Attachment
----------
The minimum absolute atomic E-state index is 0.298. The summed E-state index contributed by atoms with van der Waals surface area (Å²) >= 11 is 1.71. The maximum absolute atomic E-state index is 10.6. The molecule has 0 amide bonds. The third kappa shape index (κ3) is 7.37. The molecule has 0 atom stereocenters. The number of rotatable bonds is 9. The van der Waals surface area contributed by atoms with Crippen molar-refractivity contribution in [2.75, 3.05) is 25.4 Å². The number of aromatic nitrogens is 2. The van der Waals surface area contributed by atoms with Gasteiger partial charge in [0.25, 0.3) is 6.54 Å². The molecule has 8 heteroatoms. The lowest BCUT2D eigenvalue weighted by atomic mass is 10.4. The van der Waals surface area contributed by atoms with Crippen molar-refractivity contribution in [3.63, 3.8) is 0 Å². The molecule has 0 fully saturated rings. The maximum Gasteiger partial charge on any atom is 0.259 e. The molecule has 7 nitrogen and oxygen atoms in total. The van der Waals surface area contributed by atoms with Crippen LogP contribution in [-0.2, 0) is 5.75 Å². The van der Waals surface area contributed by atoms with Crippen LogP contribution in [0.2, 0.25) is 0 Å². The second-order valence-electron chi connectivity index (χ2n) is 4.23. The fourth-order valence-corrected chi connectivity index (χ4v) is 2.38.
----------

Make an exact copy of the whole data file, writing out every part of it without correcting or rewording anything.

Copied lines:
The minimum absolute atomic E-state index is 0.298. The summed E-state index contributed by atoms with van der Waals surface area (Å²) >= 11 is 1.71. The maximum absolute atomic E-state index is 10.6. The molecule has 0 amide bonds. The third kappa shape index (κ3) is 7.37. The molecule has 0 atom stereocenters. The number of rotatable bonds is 9. The van der Waals surface area contributed by atoms with Crippen molar-refractivity contribution in [2.75, 3.05) is 25.4 Å². The number of aromatic nitrogens is 2. The van der Waals surface area contributed by atoms with Gasteiger partial charge in [0.25, 0.3) is 6.54 Å². The molecule has 8 heteroatoms. The lowest BCUT2D eigenvalue weighted by atomic mass is 10.4. The van der Waals surface area contributed by atoms with Crippen molar-refractivity contribution in [3.63, 3.8) is 0 Å². The molecule has 0 fully saturated rings. The maximum Gasteiger partial charge on any atom is 0.259 e. The molecule has 7 nitrogen and oxygen atoms in total. The van der Waals surface area contributed by atoms with Crippen LogP contribution in [-0.2, 0) is 5.75 Å². The van der Waals surface area contributed by atoms with Crippen LogP contribution in [0.2, 0.25) is 0 Å². The second-order valence-electron chi connectivity index (χ2n) is 4.23. The fourth-order valence-corrected chi connectivity index (χ4v) is 2.38.